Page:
Microsoft sues Motorola over licensing terms

Microsoft claims that Motorola is refusing to license its WLAN and video technology for reasonable terms

Microsoft sued Motorola on Tuesday in a Washington court, alleging that Motorola is refusing to license patents on a reasonable basis, as it promised during standards-setting processes.

Motorola is asking Microsoft to pay too much for patents related to video decoding and WLAN technologies built into several Microsoft products, including the Xbox, Windows Phone 7 and Windows 7, Microsoft alleges in the suit.

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"In willful disregard of the commitments it made to IEEE and the ITU, Motorola has refused to extend to Microsoft a license consistent with Motorola's promises for any of Motorola's identified patents. Instead, Motorola is demanding royalty payments that are wholly disproportionate to the royalty rate that its patents should command," Microsoft wrote in the suit, filed in the U.S. District Court for the Western District of Washington.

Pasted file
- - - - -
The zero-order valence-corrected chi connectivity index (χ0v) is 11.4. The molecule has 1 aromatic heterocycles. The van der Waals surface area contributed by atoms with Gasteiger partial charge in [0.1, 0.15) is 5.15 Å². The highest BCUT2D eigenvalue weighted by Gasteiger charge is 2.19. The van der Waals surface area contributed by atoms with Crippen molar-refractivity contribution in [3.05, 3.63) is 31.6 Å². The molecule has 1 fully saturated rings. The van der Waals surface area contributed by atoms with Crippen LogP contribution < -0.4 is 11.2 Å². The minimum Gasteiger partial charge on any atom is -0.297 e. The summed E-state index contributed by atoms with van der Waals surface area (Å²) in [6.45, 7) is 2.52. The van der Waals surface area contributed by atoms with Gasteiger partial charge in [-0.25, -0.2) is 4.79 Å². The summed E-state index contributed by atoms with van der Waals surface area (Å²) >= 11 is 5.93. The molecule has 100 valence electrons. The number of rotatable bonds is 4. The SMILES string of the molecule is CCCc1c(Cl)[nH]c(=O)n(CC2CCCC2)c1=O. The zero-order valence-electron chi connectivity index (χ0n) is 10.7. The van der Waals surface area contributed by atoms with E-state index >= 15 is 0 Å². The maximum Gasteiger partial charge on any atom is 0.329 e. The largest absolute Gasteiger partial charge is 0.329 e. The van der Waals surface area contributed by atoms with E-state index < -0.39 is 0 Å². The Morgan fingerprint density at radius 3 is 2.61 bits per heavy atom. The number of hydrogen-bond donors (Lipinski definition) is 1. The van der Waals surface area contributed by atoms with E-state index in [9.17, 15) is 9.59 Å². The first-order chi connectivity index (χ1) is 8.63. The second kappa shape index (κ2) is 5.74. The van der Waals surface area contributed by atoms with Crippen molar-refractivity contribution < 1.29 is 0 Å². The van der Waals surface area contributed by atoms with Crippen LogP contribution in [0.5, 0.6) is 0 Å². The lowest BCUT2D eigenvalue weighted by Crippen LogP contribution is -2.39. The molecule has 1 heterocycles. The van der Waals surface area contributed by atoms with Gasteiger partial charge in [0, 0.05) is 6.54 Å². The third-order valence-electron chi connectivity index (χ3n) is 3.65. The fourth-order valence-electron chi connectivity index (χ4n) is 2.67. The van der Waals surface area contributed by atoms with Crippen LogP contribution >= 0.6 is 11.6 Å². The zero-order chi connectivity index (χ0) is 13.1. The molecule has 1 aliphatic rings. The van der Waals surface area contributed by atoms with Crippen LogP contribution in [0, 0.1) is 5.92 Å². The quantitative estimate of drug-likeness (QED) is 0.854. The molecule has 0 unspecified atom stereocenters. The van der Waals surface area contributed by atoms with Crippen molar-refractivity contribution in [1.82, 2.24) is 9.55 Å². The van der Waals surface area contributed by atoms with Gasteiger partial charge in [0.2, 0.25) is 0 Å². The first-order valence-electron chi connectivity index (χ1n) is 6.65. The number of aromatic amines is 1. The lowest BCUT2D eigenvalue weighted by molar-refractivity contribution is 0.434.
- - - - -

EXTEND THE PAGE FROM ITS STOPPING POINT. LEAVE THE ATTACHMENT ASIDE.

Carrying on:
Motorola pledged during standards-setting processes at the IEEE and ITU to license its patents relevant to the WLAN and H.264 video technologies on a reasonable and non-discriminatory basis, Microsoft says.

Motorola maintains that it offered Microsoft reasonable rates. "Consistent with Motorola's normal licensing practices, we worked with Microsoft to reach an agreement that would have allowed Microsoft to use our proprietary technologies without infringing Motorola's patents. Unfortunately, despite a fair offer from Motorola, Microsoft was unwilling to enter into a licensing agreement," it said in a statement.

Microsoft cites a letter that it says is from Motorola's vice president of intellectual property that states the royalty for Motorola's patents must be based on the price of the end product, for instance, an Xbox 360. Microsoft argues that the royalty should be based on the cost of the chips and components that provide wireless connectivity for the Xbox 360, which make up a small fraction of the overall cost of the device.

Microsoft is also arguing that the pertinent Motorola licenses aren't actually even essential to WLAN or the H.264 video technology.

Motorola did not immediately reply to a request for comment.

The companies are already embroiled in a patent dispute over mobile phones. In October, Microsoft sued Motorola, claiming patent infringement in Motorola's Android phones.

Nancy Gohring covers mobile phones and cloud computing for The IDG News Service. Follow Nancy on Twitter at @idgnancy. Nancy's e-mail address is Nancy_Gohring@idg.com

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